What is good test/retest reliability?
If the threshold at 1000 Hz is within 5 dB the second time of the first time we found.
Why is a 10 dB difference a problem when retesting 1000 Hz?
It's difficult to understand why the patient would not give you the threshold or somewhere close to the same threshold the second time. That would have to be investigated closely and may require retesting of the other frequencies as well.
Which is completed first - air conduction or bone conduction?
Air conduction
Where is the bone oscillator placed?
On the mastoid process.
What does a bone conduction test determine?
The threshold of the cochlea directly, and establishes if a conductive component exists at any frequency in the hearing loss of the patient.
What are the difference between air conduction threshold testing and bone conduction threshold testing?
In bone conduction, you would go below the threshold established by air conduction to begin the testing.
What frequencies are used and in what order are they tested in bone conduction testing?
1. 1000, 2000, 4000
2. retest 1000
3. 500 and 250

Many audiologists do not perform the 1000 Hz reliability check or test semi-octaves by bone conduction unless there is reason to do so. However, a 3000 Hz bone conduction threshold is recommended if that frequency was tested by air conduction.
When you put the receiver on the right mastoid process and complete an unmasked bone conduction test for that ear, you may not have a bone conduction threshold for the right ear. Why?
This is due to inter-aural attenuation, which is the loss of energy of a sound presented by either air conduction or bone conduction as it travels from the test ear to the non-test ear. It is the number of decibels lost in cross hearing.
In bone conduction testing,...
whichever cochlea is better at that frequency will respond.
What are the 3 contributors to the total bone conduction perception process?
1. distortional bone conduction (main player)
2. Inertial bone conduction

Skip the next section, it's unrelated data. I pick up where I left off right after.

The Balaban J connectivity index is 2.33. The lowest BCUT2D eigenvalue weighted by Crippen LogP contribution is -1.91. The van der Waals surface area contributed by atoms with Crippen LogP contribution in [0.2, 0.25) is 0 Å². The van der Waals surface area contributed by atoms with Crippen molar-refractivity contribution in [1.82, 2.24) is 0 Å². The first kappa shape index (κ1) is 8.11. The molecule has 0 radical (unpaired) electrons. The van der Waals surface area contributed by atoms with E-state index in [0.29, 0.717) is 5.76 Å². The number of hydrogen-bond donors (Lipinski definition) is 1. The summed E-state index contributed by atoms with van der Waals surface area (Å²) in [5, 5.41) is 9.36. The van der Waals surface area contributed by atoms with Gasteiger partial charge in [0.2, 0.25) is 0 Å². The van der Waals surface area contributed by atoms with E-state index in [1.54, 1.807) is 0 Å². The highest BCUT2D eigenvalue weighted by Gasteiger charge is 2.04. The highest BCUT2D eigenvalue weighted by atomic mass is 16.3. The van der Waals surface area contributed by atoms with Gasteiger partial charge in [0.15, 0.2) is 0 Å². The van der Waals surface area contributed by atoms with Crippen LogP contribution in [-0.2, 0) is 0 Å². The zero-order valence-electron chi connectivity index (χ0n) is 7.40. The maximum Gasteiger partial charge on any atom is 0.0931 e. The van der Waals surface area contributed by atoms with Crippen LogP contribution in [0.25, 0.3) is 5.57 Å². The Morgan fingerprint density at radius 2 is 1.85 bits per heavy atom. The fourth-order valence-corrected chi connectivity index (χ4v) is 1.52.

3. Osseotympanic bone conduction
How does the occlusion effect come into play in audiometric testing?
When we place an earphone, particularly a supra aural earphone, over the ear, we're occluding the external auditory canal with the earphone. A stronger signal reaches the cochlea when bone conduction signals are presented with the ears occluded compared with the unoccluded.
Occlusion effect
If we present bone conduction stimuli to an ear occluded by an earphone, there will be an increase of sound delivered by a bone conduction vibrator to the cochlea.
T/F - you should leave earphones on when performing bone conduction testing.
False (unless delivering masking to the non test ear)
What do we need to be aware of when using ear phones during bone conduction testing?
The non test ear might be enhanced with the occlusion effect. A given bone conduction signal will sound louder with the ears covered compared with the ears open.
What are two contributions of Distortional Bone Conduction?
1. Role of the inner ear.
2. Primary contributor to BC thresholds.
What are two contributions of Inertial Bone Conduction?
1. Role of the middle ear.
2. Lag of the middle ear bones.
What are three contributions of Osseotympanic Bone Conduction?
1. Role of the outer ear
2. Osseus = bone
3. Tympanic = tympanic membrane
What happens after you have found the thresholds and recorded them on the audiogram?
You can begin to interpret the results to determine the type and severity of hearing loss.
Results of hearing tests are looked at for each frequency in terms of:
1. the amount of hearing loss by air conduction
2. the amount of hearing loss by bone conduction
3. the relationship between AC and BC
T/F: The entire ear is tested by air conduction.
True. The signal from an earphone must be processed through the outer, middle, and inner ear and the auditory nerve.
What do AC thresholds show?
The total amount of hearing loss that is present.
Which tests only the sensorineural mechanism?
Bone conduction
Air-bone gap
The difference between the AC thresholds and the BC thresholds at the same frequency - implies a conductive hearing loss.

The pathway of the whole ear minus the sensorineural hearing loss will equal the conductive part of the hearing loss.
What can we determine from the type of hearing loss a patient has?
What part of the auditory pathway is causing the hearing loss.
What are four conclusions that can be drawn from the results of hearing testing?
1. normal hearing
2. conductive hearing loss
3. sensorineural hearing loss
4. mixed hearing loss
What is a conductive hearing loss?
When sound can't reach the inner ear.
How is frequency sensitivity affected with a conductive hearing loss?
The patient typically demonstrates decreased sensitivity across all frequencies.

Sometimes hearing is better for the higher frequencies than it is for the lower ones.
How would you know a patient has a sensorineural hearing loss from reading an audiogram?
The BC results are the same as the AC results. They are almost superimposed on each other.
What is a common type of hearing loss seen in older adults?
A bilateral sloping mild to profound SNHL.
How are frequencies divided into low, middle and high?
Low: 250 Hz to 750 Hz
Middle: 1000 Hz to 3000 Hz
High: 4000 Hz to 8000 Hz
What is a profound hearing loss?
The hearing loss is 90 dB or greater.
What is the pure tone audiometric pattern for a mixed hearing loss?
It will include bone conduction thresholds below 20 dB HL at some or all frequencies. A sensorineural component is also present. So, the sensorineural component is the loss by bone conduction, and the conductive component is the air-bone gap.